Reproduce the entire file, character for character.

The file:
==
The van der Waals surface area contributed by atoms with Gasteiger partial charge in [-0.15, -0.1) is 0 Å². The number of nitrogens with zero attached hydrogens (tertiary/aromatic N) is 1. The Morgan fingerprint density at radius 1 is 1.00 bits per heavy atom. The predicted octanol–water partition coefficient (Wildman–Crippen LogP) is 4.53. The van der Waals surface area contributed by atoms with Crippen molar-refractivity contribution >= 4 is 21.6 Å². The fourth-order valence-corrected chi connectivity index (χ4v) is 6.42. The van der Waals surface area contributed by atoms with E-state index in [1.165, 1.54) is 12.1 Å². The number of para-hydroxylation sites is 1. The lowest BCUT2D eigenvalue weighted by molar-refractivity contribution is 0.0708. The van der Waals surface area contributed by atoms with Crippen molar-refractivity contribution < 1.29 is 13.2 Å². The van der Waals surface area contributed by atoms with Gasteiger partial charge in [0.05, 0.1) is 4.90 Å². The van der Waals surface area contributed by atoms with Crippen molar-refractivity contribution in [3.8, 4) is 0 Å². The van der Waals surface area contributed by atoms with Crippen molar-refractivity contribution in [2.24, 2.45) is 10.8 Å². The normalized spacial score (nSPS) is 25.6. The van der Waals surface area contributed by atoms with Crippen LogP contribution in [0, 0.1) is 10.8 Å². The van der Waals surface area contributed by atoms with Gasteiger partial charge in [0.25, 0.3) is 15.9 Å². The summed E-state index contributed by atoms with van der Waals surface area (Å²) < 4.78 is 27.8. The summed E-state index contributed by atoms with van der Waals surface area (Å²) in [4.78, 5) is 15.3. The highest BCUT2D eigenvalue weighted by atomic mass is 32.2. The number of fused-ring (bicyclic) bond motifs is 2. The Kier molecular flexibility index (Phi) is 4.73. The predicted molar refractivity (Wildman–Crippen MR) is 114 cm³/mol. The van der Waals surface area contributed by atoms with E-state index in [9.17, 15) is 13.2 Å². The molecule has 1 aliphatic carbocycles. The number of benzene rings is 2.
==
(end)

The van der Waals surface area contributed by atoms with Gasteiger partial charge in [-0.15, -0.1) is 0 Å². The number of nitrogens with zero attached hydrogens (tertiary/aromatic N) is 1. The Morgan fingerprint density at radius 1 is 1.00 bits per heavy atom. The predicted octanol–water partition coefficient (Wildman–Crippen LogP) is 4.53. The van der Waals surface area contributed by atoms with Crippen molar-refractivity contribution >= 4 is 21.6 Å². The fourth-order valence-corrected chi connectivity index (χ4v) is 6.42. The van der Waals surface area contributed by atoms with E-state index in [1.165, 1.54) is 12.1 Å². The number of para-hydroxylation sites is 1. The lowest BCUT2D eigenvalue weighted by molar-refractivity contribution is 0.0708. The van der Waals surface area contributed by atoms with Crippen molar-refractivity contribution < 1.29 is 13.2 Å². The van der Waals surface area contributed by atoms with Gasteiger partial charge in [0.05, 0.1) is 4.90 Å². The van der Waals surface area contributed by atoms with Crippen molar-refractivity contribution in [3.8, 4) is 0 Å². The van der Waals surface area contributed by atoms with Crippen molar-refractivity contribution in [2.24, 2.45) is 10.8 Å². The normalized spacial score (nSPS) is 25.6. The van der Waals surface area contributed by atoms with Crippen LogP contribution in [0, 0.1) is 10.8 Å². The van der Waals surface area contributed by atoms with Gasteiger partial charge in [0.25, 0.3) is 15.9 Å². The summed E-state index contributed by atoms with van der Waals surface area (Å²) < 4.78 is 27.8. The summed E-state index contributed by atoms with van der Waals surface area (Å²) in [4.78, 5) is 15.3. The highest BCUT2D eigenvalue weighted by atomic mass is 32.2. The number of fused-ring (bicyclic) bond motifs is 2. The Kier molecular flexibility index (Phi) is 4.73. The predicted molar refractivity (Wildman–Crippen MR) is 114 cm³/mol. The van der Waals surface area contributed by atoms with E-state index in [9.17, 15) is 13.2 Å². The molecule has 1 aliphatic carbocycles. The number of benzene rings is 2.